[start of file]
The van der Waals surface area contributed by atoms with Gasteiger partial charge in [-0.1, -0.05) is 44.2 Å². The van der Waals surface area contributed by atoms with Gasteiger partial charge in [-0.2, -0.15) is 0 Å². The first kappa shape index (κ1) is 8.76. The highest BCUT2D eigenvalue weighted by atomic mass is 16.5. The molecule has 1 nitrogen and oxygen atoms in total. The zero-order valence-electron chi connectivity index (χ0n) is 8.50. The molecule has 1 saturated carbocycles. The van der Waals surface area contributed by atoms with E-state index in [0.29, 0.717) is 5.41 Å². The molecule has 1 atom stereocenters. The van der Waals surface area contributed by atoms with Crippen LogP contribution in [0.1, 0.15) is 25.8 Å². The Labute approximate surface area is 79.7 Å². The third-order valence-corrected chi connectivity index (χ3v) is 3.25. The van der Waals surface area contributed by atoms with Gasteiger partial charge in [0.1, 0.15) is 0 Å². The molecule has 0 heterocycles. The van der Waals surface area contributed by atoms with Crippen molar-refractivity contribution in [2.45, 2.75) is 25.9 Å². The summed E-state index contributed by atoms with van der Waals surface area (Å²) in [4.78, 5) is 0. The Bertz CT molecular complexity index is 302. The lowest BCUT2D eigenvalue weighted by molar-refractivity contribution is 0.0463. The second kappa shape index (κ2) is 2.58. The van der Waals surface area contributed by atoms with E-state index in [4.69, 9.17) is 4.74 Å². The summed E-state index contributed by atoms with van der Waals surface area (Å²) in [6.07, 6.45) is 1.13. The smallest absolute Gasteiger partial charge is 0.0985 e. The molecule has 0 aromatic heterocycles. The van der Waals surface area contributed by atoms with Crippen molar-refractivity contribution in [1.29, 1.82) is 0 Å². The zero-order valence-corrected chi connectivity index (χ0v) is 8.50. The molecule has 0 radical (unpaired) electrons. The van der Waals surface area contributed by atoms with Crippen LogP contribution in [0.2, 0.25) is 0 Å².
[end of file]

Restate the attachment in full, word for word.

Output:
The van der Waals surface area contributed by atoms with Gasteiger partial charge in [-0.1, -0.05) is 44.2 Å². The van der Waals surface area contributed by atoms with Gasteiger partial charge in [-0.2, -0.15) is 0 Å². The first kappa shape index (κ1) is 8.76. The highest BCUT2D eigenvalue weighted by atomic mass is 16.5. The molecule has 1 nitrogen and oxygen atoms in total. The zero-order valence-electron chi connectivity index (χ0n) is 8.50. The molecule has 1 saturated carbocycles. The van der Waals surface area contributed by atoms with E-state index in [0.29, 0.717) is 5.41 Å². The molecule has 1 atom stereocenters. The van der Waals surface area contributed by atoms with Crippen LogP contribution in [0.1, 0.15) is 25.8 Å². The Labute approximate surface area is 79.7 Å². The third-order valence-corrected chi connectivity index (χ3v) is 3.25. The van der Waals surface area contributed by atoms with Gasteiger partial charge in [0.1, 0.15) is 0 Å². The molecule has 0 heterocycles. The van der Waals surface area contributed by atoms with Crippen molar-refractivity contribution in [2.45, 2.75) is 25.9 Å². The summed E-state index contributed by atoms with van der Waals surface area (Å²) in [4.78, 5) is 0. The Bertz CT molecular complexity index is 302. The lowest BCUT2D eigenvalue weighted by molar-refractivity contribution is 0.0463. The second kappa shape index (κ2) is 2.58. The van der Waals surface area contributed by atoms with E-state index in [4.69, 9.17) is 4.74 Å². The summed E-state index contributed by atoms with van der Waals surface area (Å²) in [6.07, 6.45) is 1.13. The smallest absolute Gasteiger partial charge is 0.0985 e. The molecule has 0 aromatic heterocycles. The van der Waals surface area contributed by atoms with Crippen molar-refractivity contribution in [1.29, 1.82) is 0 Å². The zero-order valence-corrected chi connectivity index (χ0v) is 8.50. The molecule has 0 radical (unpaired) electrons. The van der Waals surface area contributed by atoms with Crippen LogP contribution in [0.2, 0.25) is 0 Å².